Groundspeak accepte le Chirp !
(Si une bonne âme nous adresse la traduction ce serait sympa)
Yesterday Groundspeak announced that they will approve chirp-enabled geocaches on geocaching.com, putting to rest a several day long chirp thread on the geocaching forums. While Groundspeak prefers that cache hiders provide an alternate means of finding the cache, a chirp cache can be listed as a mystery cache with a new “wireless beacon attribute” if chirp is the only means to locate the cache.
Groundspeak’s guidelines for chirp approval are as follows:
- A new attribute for a “beacon” will be added soon. Any caches that use a Chirp (or any future similar device) should use this attribute.
- If a cache owner puts a beacon in a traditional cache and geocachers have an alternative method to find it without using the beacon, then OK. I remind you to use the coming attribute.
- If the cache owner insists on not providing an alternative means of finding the geocache, it must be listed as a mystery with the beacon attribute.
- Cache descriptions may mention the “Chirp” as long as the text doesn’t go on and on with “overtones of advertising, marketing, or promotion” as per our long-standing commercial guidelines.
- We do not plan to add a new cache type just for this.
This is a very fair (and quick) decision especially considering, as Groundspeak is claiming, they only found out about chirp two days before the public release.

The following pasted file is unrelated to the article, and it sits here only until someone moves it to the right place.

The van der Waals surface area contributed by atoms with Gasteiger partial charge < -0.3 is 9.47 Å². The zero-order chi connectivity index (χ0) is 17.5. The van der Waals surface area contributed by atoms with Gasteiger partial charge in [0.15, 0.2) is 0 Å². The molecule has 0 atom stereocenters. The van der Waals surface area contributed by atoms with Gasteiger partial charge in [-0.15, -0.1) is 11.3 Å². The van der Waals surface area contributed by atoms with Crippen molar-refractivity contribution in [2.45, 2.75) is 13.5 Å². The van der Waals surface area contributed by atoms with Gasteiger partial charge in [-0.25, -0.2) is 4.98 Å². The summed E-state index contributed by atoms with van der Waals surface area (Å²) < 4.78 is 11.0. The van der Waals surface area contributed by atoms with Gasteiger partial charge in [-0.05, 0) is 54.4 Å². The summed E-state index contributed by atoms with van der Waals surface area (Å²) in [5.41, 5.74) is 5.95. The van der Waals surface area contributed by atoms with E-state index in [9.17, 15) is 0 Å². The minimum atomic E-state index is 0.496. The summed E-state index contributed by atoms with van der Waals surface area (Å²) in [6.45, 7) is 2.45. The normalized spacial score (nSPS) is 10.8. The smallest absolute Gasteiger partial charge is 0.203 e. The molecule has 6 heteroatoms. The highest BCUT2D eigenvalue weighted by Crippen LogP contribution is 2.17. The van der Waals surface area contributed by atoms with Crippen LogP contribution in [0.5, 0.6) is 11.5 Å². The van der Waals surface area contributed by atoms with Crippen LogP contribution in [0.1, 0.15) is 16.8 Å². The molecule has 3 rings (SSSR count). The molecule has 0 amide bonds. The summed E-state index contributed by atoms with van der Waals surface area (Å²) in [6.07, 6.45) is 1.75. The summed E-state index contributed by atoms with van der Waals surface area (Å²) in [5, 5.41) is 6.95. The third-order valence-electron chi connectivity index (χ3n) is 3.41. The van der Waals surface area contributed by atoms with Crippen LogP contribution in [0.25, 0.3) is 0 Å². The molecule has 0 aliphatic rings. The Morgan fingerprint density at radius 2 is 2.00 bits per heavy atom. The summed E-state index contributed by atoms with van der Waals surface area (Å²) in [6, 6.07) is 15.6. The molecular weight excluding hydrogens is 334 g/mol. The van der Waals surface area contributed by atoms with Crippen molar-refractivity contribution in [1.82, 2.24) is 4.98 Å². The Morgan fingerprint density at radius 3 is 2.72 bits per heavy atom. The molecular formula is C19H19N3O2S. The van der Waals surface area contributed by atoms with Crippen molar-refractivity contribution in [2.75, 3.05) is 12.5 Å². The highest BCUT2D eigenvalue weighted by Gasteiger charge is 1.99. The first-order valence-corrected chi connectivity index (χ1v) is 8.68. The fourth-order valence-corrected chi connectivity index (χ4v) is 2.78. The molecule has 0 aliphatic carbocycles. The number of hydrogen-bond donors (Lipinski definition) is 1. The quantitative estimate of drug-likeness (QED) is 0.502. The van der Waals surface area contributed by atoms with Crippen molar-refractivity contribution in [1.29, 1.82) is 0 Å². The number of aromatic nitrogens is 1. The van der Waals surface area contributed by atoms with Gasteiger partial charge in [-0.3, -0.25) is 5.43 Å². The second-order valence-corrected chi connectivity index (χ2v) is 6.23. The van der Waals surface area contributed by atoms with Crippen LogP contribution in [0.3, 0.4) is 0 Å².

The next question is whether non-Garmin ANT+ devices will be able communicate with a chirp. According to this post by DC Rainmaker, the answer is yes. Chirp reportedly is based on a new (pending?) ANT+ Geocache Node Device Profile. ANT+ profiles specify the protocols which ANT devices use to communicate so it is possible that an iPhone with an ANT+ transmitter combined with the right application could talk with a chirp. While time will tell if this standard is actually approved and whether an application will be developed I’m guessing this went a long way when Groundspeak was considering approval for the device.
As I anticipated in my original post I’ve also heard some interesting ideas about how these devices might be used:
- Orienteering or adventure racing check point
- Travel bug “tag” transmitter
- Personal “hello” beacon
- Lost key chain or another valuable finder
- Endurance sport timing and competitor validation
- Other geocaching uses
- @gpstracklog suggests putting them in geocaches as “I’m not a bomb beacons” (my favorite!)
Some of these suggestions may not work since there seems to be an issue when two or more chirps are within proximity of the same GPS. The first chirp discovered is the one visible. If you have a chirp on the key chain you are carrying you may not be able to see other chirps that you pass by, say, as you are looking for a chirp-enabled geocache.
REI had a bunch in store when I was there this weekend although I’ve heard that some stores are already out of stock. You can get them online at REI for $19.95.
There’s still one nagging issue that remains out of all of this. When Garmin released its new chirp software many people noticed that the geocaching icon changed from the official Groundspeak icon to the more generic “geocache treasure box”. While this is a minor change the press releases for chirp were also noticeably void of any references to geocaching.com and Groundspeak as well. And why would Garmin have not told Groundspeak about chirp until two days before its release? Honestly, I’m not one for conspiracy theories but I sense there is something else going on here that may play out over the coming weeks and months.